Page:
July 7, 2018: After months of power struggle between “hard” and “soft” Brexiters within the government, May announces she has united her cabinet behind a compromise deal, dubbed the “Chequers” plan, which would leave Britain in a close relationship with the EU. But the plan is too soft for some, prompting May’s chief Brexit negotiator David Davis to resign two days later, soon followed by Johnson.

July 19, 2018: The EU Commission publishes a document urging member states to accelerate preparations for a “no-deal” Brexit. Days later, the governor of the Bank of England, Mark Carney, says the risk of Britain leaving the EU without an agreement is “uncomfortably high”.

September 19-20, 2018: May’s position at home is further weakened when her Chequers plan is rebuffed at an informal summit in Salzburg, with EU leaders dismissing her proposals as unacceptable.

October 20, 2018: Hundreds of thousands of pro-EU protesters march in London calling for a second referendum, with polls suggesting “Remain” would win. Organisers say 700,000 people attend the event, making it the country’s largest rally since huge protests in 2003 against the war in Iraq.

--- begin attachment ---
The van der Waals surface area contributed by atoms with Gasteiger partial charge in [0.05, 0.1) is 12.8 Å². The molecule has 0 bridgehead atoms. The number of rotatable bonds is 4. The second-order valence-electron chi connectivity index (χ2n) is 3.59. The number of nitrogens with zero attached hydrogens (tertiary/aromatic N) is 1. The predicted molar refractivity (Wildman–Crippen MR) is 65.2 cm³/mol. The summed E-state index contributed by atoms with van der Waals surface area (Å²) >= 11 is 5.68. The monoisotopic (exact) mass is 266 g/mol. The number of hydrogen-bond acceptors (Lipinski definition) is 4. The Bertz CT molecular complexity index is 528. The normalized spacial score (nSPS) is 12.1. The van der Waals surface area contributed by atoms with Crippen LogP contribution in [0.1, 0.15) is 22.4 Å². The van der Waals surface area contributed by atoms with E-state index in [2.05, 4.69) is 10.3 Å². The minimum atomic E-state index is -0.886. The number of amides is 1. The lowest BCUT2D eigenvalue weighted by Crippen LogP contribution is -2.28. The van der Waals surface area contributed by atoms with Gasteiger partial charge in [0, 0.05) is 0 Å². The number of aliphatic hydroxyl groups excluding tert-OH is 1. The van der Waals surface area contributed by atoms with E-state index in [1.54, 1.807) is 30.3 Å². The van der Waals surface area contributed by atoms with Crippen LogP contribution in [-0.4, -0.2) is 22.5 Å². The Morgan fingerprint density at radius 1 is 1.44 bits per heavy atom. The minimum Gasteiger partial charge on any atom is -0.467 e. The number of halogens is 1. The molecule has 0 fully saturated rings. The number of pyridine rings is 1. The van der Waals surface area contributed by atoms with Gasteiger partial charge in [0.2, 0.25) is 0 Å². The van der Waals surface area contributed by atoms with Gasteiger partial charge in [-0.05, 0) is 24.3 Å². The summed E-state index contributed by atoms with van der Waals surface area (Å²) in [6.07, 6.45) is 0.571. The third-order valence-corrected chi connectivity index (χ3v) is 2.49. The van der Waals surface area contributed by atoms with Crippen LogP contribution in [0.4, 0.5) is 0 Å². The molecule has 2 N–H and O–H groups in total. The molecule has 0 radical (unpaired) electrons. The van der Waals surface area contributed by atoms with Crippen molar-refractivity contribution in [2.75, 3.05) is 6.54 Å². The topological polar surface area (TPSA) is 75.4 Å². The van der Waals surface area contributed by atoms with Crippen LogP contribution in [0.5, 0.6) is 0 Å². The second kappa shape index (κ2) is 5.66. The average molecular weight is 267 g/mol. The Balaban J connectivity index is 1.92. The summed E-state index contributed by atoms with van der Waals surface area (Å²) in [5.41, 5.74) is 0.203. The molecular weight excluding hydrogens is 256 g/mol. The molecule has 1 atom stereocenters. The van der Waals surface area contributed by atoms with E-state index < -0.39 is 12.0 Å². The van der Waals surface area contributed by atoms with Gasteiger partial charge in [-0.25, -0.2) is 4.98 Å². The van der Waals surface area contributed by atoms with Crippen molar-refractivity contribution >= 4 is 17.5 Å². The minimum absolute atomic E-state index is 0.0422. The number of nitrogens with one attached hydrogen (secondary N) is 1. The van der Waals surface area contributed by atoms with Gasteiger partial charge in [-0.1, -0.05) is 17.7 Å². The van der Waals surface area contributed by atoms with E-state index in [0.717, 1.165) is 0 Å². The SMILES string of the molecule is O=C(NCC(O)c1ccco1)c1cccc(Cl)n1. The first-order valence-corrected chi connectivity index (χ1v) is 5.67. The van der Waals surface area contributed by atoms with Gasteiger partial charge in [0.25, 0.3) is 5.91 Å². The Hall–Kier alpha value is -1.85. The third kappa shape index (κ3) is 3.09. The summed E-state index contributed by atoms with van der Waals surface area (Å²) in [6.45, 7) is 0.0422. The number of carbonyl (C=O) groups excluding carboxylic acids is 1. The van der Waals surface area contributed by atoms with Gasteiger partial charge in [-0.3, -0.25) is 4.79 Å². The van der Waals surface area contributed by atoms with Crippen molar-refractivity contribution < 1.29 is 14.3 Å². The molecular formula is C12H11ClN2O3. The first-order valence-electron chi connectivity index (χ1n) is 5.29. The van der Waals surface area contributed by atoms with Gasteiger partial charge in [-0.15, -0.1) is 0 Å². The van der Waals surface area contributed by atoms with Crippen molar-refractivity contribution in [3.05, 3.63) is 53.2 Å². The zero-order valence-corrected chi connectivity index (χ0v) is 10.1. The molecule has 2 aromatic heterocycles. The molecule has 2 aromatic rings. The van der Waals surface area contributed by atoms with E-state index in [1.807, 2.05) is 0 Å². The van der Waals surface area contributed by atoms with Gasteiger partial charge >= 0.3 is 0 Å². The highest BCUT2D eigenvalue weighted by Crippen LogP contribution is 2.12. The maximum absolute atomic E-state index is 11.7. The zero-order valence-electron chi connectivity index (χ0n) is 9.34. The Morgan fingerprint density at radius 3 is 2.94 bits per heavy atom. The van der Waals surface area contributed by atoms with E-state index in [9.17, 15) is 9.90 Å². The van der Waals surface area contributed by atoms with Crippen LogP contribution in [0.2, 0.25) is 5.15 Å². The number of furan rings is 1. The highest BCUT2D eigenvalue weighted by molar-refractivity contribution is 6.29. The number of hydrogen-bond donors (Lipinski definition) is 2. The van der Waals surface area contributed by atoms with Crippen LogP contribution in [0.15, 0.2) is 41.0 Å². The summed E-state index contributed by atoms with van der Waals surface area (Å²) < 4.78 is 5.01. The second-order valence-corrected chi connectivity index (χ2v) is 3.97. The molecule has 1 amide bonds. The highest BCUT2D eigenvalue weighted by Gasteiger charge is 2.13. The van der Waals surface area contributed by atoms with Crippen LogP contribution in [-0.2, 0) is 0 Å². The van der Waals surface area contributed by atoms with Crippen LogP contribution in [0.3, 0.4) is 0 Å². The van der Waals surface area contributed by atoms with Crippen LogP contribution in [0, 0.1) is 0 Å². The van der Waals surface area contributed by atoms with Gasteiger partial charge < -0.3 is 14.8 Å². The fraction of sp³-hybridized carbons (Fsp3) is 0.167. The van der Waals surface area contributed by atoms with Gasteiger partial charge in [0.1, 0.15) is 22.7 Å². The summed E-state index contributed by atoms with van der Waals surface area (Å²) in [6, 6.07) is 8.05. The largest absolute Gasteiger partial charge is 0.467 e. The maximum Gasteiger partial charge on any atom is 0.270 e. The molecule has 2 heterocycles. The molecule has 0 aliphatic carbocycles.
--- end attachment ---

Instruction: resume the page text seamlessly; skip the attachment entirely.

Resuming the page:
An anti-Brexit campaigner outside the Houses of Parliament in London on December 11, 2018.
An anti-Brexit campaigner outside the Houses of Parliament in London on December 11, 2018. Oli Scarff, AFP
  • A deal – and more resignations

November 13, 2018: The UK government says it has finally reached a deal with Brussels. Citing opposition to the Northern Ireland backstop, another four ministers resign from May’s cabinet two days later, including Brexit minister Dominic Raab. They say the backstop will threaten the UK’s territorial integrity.

November 25, 2018: EU leaders approve the deal at an extraordinary summit in Brussels. The next day, May says the UK parliament will have its say in a vote on December 11.

  • May's historic defeat

December 10, 2018: Facing a crushing defeat in parliament, May postpones the vote on the Brexit deal and says she is heading to Brussels to secure further guarantees on the Northern Ireland question. She is promptly rebuffed by EU leaders, who say there is no scope to renegotiate the deal. Sensing an opportunity, Brexit hardliners in the Conservative Party seek to oust May in an internal vote two days later. But she survives.